Summary. Upon review of the proposed amendment to the AWA, it appears that the most significant change is that it will bring hobby and show breeding operations within the regulatory authority of the USDA. The PAWS bill proposes to set a threshold for regulation at breeding 25+ dogs /6+ litters per year and earning over $500 gross from the sale of dogs. People who do not meet this threshold will continue to not fall within the regulatory authority of the USDA. Those who meet or exceed this benchmark will be required to comply with the AWA requirements, which include facility standards, licensing and inspections.

There is no exemption in the AWA for hobby/small breeders—these breeders have only been treated as if exempt because the USDA has chosen to informally classify them as “retail pet stores.” The discretion of the USDA to make that interpretation has been challenged and upheld by the courts (Doris Day case).

Major changes:

For the first time the legislation creates a specific exemption for small breeders and dealers. “Breeders” who sell puppies bred or raised on their own premises and whelp 6 or fewer litters a year and do not sell puppies for resale will be exempt. Additionally, persons who sell 25 or fewer dogs a year are exempt.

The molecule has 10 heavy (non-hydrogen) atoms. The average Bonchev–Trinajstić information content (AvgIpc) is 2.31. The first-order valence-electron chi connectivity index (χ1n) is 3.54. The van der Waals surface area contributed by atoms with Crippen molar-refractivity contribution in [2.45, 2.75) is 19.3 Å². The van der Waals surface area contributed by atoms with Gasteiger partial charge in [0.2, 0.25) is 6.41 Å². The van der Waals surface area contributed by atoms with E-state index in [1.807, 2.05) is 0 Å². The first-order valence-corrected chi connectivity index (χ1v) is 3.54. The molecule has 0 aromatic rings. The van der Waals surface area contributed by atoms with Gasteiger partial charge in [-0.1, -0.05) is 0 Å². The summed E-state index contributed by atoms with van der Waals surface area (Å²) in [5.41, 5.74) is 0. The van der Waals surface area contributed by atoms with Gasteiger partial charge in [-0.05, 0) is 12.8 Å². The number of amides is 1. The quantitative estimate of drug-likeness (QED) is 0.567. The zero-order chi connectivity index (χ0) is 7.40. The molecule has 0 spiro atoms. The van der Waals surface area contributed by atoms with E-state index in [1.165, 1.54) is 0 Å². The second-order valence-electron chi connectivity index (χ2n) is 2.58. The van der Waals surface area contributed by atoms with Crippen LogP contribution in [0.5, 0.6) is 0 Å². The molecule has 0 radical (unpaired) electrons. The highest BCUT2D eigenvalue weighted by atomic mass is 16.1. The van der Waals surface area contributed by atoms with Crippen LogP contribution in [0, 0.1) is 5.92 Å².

The bill continues the exemption for retail pet stores, but narrows the definition of this term to exclude breeding establishments.

The bill strengthens the USDA’s ability to identify breeders who sell puppies for resale by requiring retail pet stores and others who acquire dogs for resale to maintain “source records” or documentation on where the dogs came from and to provide these records to the USDA upon request.
The bill extends the time period USDA can suspend the license of a dealer when an animal's health is in imminent danger from the current 21 days to 60 days.
The bill authorizes the USDA lawyers to go to court directly to obtain injunctions against persons operating without a license or with a suspended or revoked license, rather than U.S. attorneys.

For a full summary of the PAWS legislation, please open the following pdf:

PAWS Summary